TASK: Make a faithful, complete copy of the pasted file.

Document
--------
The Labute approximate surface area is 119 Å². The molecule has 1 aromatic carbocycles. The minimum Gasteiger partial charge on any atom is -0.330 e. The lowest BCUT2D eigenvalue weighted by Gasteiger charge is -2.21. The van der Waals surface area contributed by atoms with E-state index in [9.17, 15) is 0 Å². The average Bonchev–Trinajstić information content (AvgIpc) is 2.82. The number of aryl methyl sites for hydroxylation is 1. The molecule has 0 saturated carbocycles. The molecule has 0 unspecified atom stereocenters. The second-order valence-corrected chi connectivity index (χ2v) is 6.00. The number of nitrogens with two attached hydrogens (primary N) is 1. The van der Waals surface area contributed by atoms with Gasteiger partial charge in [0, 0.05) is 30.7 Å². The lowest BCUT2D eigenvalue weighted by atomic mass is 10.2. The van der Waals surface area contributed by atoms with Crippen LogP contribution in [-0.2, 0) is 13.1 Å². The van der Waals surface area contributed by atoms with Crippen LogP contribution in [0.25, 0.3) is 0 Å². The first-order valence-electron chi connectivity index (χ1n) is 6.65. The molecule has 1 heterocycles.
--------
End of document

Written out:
The Labute approximate surface area is 119 Å². The molecule has 1 aromatic carbocycles. The minimum Gasteiger partial charge on any atom is -0.330 e. The lowest BCUT2D eigenvalue weighted by Gasteiger charge is -2.21. The van der Waals surface area contributed by atoms with E-state index in [9.17, 15) is 0 Å². The average Bonchev–Trinajstić information content (AvgIpc) is 2.82. The number of aryl methyl sites for hydroxylation is 1. The molecule has 0 saturated carbocycles. The molecule has 0 unspecified atom stereocenters. The second-order valence-corrected chi connectivity index (χ2v) is 6.00. The number of nitrogens with two attached hydrogens (primary N) is 1. The van der Waals surface area contributed by atoms with Gasteiger partial charge in [0, 0.05) is 30.7 Å². The lowest BCUT2D eigenvalue weighted by atomic mass is 10.2. The van der Waals surface area contributed by atoms with Crippen LogP contribution in [-0.2, 0) is 13.1 Å². The van der Waals surface area contributed by atoms with Crippen LogP contribution in [0.25, 0.3) is 0 Å². The first-order valence-electron chi connectivity index (χ1n) is 6.65. The molecule has 1 heterocycles.